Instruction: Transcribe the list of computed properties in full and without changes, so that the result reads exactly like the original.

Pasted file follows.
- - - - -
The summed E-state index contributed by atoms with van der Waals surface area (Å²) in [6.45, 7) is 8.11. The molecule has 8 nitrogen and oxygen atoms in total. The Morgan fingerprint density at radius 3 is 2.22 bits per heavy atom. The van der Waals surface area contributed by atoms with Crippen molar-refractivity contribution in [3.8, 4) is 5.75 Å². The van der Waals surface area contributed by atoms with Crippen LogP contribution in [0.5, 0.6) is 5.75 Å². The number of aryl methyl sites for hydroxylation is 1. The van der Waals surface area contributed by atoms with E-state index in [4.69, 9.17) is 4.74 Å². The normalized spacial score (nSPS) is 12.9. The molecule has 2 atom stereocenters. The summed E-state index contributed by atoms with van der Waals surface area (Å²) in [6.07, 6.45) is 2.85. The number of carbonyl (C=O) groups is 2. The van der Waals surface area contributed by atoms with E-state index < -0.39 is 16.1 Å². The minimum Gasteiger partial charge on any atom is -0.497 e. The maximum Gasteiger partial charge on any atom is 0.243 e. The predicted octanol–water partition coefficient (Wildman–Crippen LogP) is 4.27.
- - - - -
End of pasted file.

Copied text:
The summed E-state index contributed by atoms with van der Waals surface area (Å²) in [6.45, 7) is 8.11. The molecule has 8 nitrogen and oxygen atoms in total. The Morgan fingerprint density at radius 3 is 2.22 bits per heavy atom. The van der Waals surface area contributed by atoms with Crippen molar-refractivity contribution in [3.8, 4) is 5.75 Å². The van der Waals surface area contributed by atoms with Crippen LogP contribution in [0.5, 0.6) is 5.75 Å². The number of aryl methyl sites for hydroxylation is 1. The van der Waals surface area contributed by atoms with E-state index in [4.69, 9.17) is 4.74 Å². The normalized spacial score (nSPS) is 12.9. The molecule has 2 atom stereocenters. The summed E-state index contributed by atoms with van der Waals surface area (Å²) in [6.07, 6.45) is 2.85. The number of carbonyl (C=O) groups is 2. The van der Waals surface area contributed by atoms with E-state index < -0.39 is 16.1 Å². The minimum Gasteiger partial charge on any atom is -0.497 e. The maximum Gasteiger partial charge on any atom is 0.243 e. The predicted octanol–water partition coefficient (Wildman–Crippen LogP) is 4.27.